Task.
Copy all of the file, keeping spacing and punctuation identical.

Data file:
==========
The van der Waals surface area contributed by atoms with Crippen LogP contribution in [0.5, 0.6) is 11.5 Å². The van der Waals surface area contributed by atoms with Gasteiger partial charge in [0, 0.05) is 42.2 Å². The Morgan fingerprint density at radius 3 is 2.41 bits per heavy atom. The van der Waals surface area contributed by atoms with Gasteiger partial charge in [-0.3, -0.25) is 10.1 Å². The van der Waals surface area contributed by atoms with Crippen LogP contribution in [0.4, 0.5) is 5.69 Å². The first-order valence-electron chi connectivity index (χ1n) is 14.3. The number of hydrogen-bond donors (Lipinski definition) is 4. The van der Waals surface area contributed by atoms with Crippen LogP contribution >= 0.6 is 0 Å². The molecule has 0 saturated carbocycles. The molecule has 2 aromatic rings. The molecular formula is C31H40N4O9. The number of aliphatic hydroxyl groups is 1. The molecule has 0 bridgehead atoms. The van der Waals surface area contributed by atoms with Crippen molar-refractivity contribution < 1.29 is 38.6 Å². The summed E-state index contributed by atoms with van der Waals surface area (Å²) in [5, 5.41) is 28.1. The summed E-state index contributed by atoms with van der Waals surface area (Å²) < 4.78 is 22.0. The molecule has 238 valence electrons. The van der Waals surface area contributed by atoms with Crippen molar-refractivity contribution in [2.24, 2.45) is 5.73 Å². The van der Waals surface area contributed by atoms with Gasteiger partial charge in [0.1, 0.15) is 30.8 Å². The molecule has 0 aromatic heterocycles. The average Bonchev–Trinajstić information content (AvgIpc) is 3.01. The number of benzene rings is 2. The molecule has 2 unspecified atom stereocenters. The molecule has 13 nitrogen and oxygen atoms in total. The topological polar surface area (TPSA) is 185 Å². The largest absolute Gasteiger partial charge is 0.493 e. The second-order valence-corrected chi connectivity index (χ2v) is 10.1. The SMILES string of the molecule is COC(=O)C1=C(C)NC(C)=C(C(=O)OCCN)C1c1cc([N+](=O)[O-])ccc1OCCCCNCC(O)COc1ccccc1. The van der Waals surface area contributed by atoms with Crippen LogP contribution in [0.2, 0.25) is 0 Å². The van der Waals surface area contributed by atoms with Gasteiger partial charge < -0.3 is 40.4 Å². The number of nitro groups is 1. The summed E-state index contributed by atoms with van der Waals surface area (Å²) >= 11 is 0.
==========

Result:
The van der Waals surface area contributed by atoms with Crippen LogP contribution in [0.5, 0.6) is 11.5 Å². The van der Waals surface area contributed by atoms with Gasteiger partial charge in [0, 0.05) is 42.2 Å². The Morgan fingerprint density at radius 3 is 2.41 bits per heavy atom. The van der Waals surface area contributed by atoms with Gasteiger partial charge in [-0.3, -0.25) is 10.1 Å². The van der Waals surface area contributed by atoms with Crippen LogP contribution in [0.4, 0.5) is 5.69 Å². The first-order valence-electron chi connectivity index (χ1n) is 14.3. The number of hydrogen-bond donors (Lipinski definition) is 4. The van der Waals surface area contributed by atoms with Crippen LogP contribution >= 0.6 is 0 Å². The molecule has 0 saturated carbocycles. The molecule has 2 aromatic rings. The molecular formula is C31H40N4O9. The number of aliphatic hydroxyl groups is 1. The molecule has 0 bridgehead atoms. The van der Waals surface area contributed by atoms with Crippen molar-refractivity contribution < 1.29 is 38.6 Å². The summed E-state index contributed by atoms with van der Waals surface area (Å²) in [5, 5.41) is 28.1. The summed E-state index contributed by atoms with van der Waals surface area (Å²) < 4.78 is 22.0. The molecule has 238 valence electrons. The van der Waals surface area contributed by atoms with Crippen molar-refractivity contribution in [2.24, 2.45) is 5.73 Å². The van der Waals surface area contributed by atoms with Gasteiger partial charge in [0.1, 0.15) is 30.8 Å². The molecule has 0 aromatic heterocycles. The average Bonchev–Trinajstić information content (AvgIpc) is 3.01. The number of benzene rings is 2. The molecule has 2 unspecified atom stereocenters. The molecule has 13 nitrogen and oxygen atoms in total. The topological polar surface area (TPSA) is 185 Å². The largest absolute Gasteiger partial charge is 0.493 e. The second-order valence-corrected chi connectivity index (χ2v) is 10.1. The SMILES string of the molecule is COC(=O)C1=C(C)NC(C)=C(C(=O)OCCN)C1c1cc([N+](=O)[O-])ccc1OCCCCNCC(O)COc1ccccc1. The van der Waals surface area contributed by atoms with Crippen LogP contribution in [0.2, 0.25) is 0 Å². The van der Waals surface area contributed by atoms with Gasteiger partial charge < -0.3 is 40.4 Å². The number of nitro groups is 1. The summed E-state index contributed by atoms with van der Waals surface area (Å²) >= 11 is 0.